Writing in New York Magazine, Naked Capitalism’s Yves Smith draws on Hubert Horan’s outstanding series on the underlying economics of Uber
to describe why the company’s IPO will be a terrible bet for the investors who buy into it.
It’s only been a year since Softbank offered to buy out shareholders
on a valuation of $48B (and had more takers than they were prepared to buy from!); and now Uber is hoping to float on a valuation of $120B, asking suckers to pay more than double what the company’s top execs were willing to sell their shares for a year ago.
Uber claims it’s a tech company and can benefit from the economics of scale that tech companies enjoy. But it’s not. It’s “a taxi company with an app attached.” Uber’s spent billions of its investors’ cash subsidizing rides in a largely successful bid to kill local taxi companies, but even if every other cab company goes out of business, Uber won’t be able to jack up the prices, because starting another Uber to compete with it just isn’t that hard.
Uber has disadvantages
of scale. Beyond a certain critical threshold, adding drivers to Uber’s pool of employees (who it claims are not employees) just lowers everyone’s wages, and individual drivers spend much more maintaining their cars than yellow cab companies do maintaining their fleets.
Uber’s data-richness doesn’t confer much of an advantage, either: no amount of data will change the fact that commuters mostly go in one direction in the morning and the other direction at night, leaving drivers with empty cars half the time (it’s even worse with airport runs).
Indeed, Uber’s scale has many disadvantages: with tons of sunk costs and investors expecting a return on their capital, Uber can’t afford to be nimble and flexible in the way that future competitors will, as they explore the regulatory landscape and changed consumer expectations that Uber paid to create but can’t stop others from enjoying.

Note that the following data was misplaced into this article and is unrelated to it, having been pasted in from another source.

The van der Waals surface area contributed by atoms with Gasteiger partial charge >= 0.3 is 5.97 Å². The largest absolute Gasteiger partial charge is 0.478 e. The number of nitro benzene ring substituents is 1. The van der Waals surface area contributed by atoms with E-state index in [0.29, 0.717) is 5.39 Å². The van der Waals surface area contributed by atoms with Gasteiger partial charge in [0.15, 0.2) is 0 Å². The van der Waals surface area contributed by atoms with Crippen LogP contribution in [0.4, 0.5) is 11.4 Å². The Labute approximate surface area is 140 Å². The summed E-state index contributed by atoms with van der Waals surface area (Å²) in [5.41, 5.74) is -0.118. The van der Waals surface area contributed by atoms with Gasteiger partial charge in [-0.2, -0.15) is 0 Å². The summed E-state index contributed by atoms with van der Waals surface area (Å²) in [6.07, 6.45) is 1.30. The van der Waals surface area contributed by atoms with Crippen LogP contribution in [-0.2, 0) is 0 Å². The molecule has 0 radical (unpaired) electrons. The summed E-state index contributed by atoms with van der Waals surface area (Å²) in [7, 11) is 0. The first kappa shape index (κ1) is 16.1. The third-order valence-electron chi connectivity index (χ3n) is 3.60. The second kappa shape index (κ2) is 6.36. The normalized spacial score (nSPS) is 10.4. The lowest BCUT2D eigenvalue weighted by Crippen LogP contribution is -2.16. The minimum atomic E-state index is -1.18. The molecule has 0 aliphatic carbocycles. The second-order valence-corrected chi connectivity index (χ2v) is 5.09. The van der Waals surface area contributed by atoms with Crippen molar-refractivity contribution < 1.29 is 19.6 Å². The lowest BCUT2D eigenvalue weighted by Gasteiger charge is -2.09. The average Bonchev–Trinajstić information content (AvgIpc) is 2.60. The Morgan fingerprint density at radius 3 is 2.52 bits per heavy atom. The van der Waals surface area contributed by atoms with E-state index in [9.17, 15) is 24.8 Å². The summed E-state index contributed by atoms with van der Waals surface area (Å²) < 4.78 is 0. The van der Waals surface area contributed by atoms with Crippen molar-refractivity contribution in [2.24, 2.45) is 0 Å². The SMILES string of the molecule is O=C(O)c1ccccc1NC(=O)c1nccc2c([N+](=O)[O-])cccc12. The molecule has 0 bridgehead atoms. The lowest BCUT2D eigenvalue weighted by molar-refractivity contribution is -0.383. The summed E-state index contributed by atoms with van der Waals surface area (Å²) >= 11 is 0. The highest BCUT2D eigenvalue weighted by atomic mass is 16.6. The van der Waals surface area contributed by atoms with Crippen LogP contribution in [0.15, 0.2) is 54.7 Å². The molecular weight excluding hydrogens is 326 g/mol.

Uber has enjoyed a long subsidy in the form of drivers’ financial illiteracy: drivers failed to account for their cars’ depreciation in figuring their take-home pay, and as they wake up to a take-home pay that is lower than a starting wage at McD’s, expect them to bail. Of course, Uber might be able to replace all those drivers with autonomous vehicles — a dream that, like AI, will likely be ten years away for the next forty years.
Moreover, Uber is a high-cost provider. A fleet manager at a medium-scale Yellow Cab company can buy, maintain, and insure vehicles more efficiently than individual Uber drivers. In addition, transportation companies maintain tight central control of both total available capacity (vehicles and labor) and how that capacity is scheduled. Uber takes the polar opposite approach. It has no assets, and while it can offer incentives, it cannot control or schedule capacity. >
The only advantage Uber might have achieved is taking advantage of its drivers’ lack of financial acumen — that they don’t understand the full cost of using their cars and thus are giving Uber a bargain. There’s some evidence to support that notion. Ridester recently published the results of the first study to use actual Uber driver earnings, validated by screenshots. Using conservative estimates for vehicle costs, they found that that UberX drivers, which represent the bulk of its workforce, earn less than $10 an hour. They would do better at McDonald’s. But even this offset to the generally higher costs of fleet operation hasn’t had an meaningful impact on Uber’s economics.
But, you may argue, Uber has all that data about rides! Certainly that allows it to be more efficient than traditional cabs. Um, no. Local ride services have backhaul problems that no amount of cleverness can remedy, like taking customers to the airport and either waiting hours for a return fare or coming back empty, or daily urban commutes, where workers go overwhelmingly in one direction in the morning rush and the other way in the evening. Similarly, Uber’s surge pricing hasn’t led customers to change their habits and shift their trips to lower-cost times, which could have led to more efficient utilization. If Uber had any secret sauce, it would have already shown up in Uber revenues and average driver earnings. Nine years in, and there’s no evidence of that.